Carol Tavris describes dissonance theory and how self-justification and self-deception often keep people from changing their minds even in the light of compelling contrary evidence, because the evidence is often dissonant with one’s self-image. She details the implications of dissonance theory for the persistence of psychic charlatans and other peddlers of the paranormal, and how it may explain how someone like Sylvia Brown can live with herself, and also how it may explain how believers remain so gullible about such unsupportable claims. She describes confirmation bias as a component of dissonance theory. She talks about how dissonance theory applies to the skeptic movement, both in terms of suggesting the best strategies for engaging the credulous, and in terms of fostering skepticism about one’s own skeptical views. And she argues that skepticism should be affirmative rather than destructive in its approach, and focused on both critical thinking and creative thinking alike. Also in this episode, The Honest Liar, Jamy Ian Swiss, talks about who psychics really see when they look in the mirror.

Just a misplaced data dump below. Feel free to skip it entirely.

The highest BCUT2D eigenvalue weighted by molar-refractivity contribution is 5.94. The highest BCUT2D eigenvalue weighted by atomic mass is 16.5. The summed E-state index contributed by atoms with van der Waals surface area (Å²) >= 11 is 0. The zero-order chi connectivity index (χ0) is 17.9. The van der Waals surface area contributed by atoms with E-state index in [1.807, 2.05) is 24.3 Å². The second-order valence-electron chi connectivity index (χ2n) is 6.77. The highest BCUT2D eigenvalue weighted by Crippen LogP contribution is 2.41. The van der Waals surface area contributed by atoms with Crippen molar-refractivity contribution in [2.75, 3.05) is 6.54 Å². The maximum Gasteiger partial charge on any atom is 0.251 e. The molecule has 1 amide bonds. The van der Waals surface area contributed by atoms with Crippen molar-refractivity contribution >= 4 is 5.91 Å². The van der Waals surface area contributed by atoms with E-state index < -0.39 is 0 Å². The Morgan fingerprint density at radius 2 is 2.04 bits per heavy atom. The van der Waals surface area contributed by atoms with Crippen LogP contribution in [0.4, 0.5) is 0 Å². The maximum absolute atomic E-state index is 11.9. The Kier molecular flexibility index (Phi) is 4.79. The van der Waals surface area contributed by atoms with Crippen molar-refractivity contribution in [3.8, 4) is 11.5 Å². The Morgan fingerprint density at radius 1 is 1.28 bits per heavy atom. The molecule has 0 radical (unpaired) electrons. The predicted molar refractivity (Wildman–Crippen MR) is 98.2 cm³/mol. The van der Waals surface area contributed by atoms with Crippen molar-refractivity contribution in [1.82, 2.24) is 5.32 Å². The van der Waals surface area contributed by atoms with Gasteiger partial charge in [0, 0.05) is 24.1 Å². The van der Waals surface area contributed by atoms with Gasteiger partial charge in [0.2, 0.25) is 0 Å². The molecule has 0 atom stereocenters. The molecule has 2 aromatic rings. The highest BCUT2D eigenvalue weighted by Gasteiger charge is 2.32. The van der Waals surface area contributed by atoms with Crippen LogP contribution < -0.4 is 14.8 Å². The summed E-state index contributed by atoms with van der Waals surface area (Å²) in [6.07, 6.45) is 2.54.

Tagged with “psychology” (3)
Are humans unique or do we just do some things a little better than other species? In the first of our two-part series on the nature of humanity: how the influence of others has shaped our evolution.
Find out how baby talk gave root to human language and why social isolation can make us sick. Plus, the joke’s on us – new research says we’re not the only laughing species: meet your giggling gorilla cousins.
And, what a writer’s visit to a chimp retirement center revealed about human discomfort with our animal ancestry.
Dean Falk – Anthropologist at Florida State University and author of Finding Our Tongues: Mothers, Infants, and the Origins of Language John Cacioppo – Director of the Center for Cognitive and Social Neuroscience at the University of Chicago and co-author of Loneliness: Human Nature and the Need for Social Connection Lori Marino – Biologist at Emory University Kathryn Denning – Anthropologist at York University Charles Siebert – Author of The Wauchula Woods Accord: Toward a New Understanding of Animals Marina Davila-Ross – Psychologist at the University of Portsmouth in the U.K.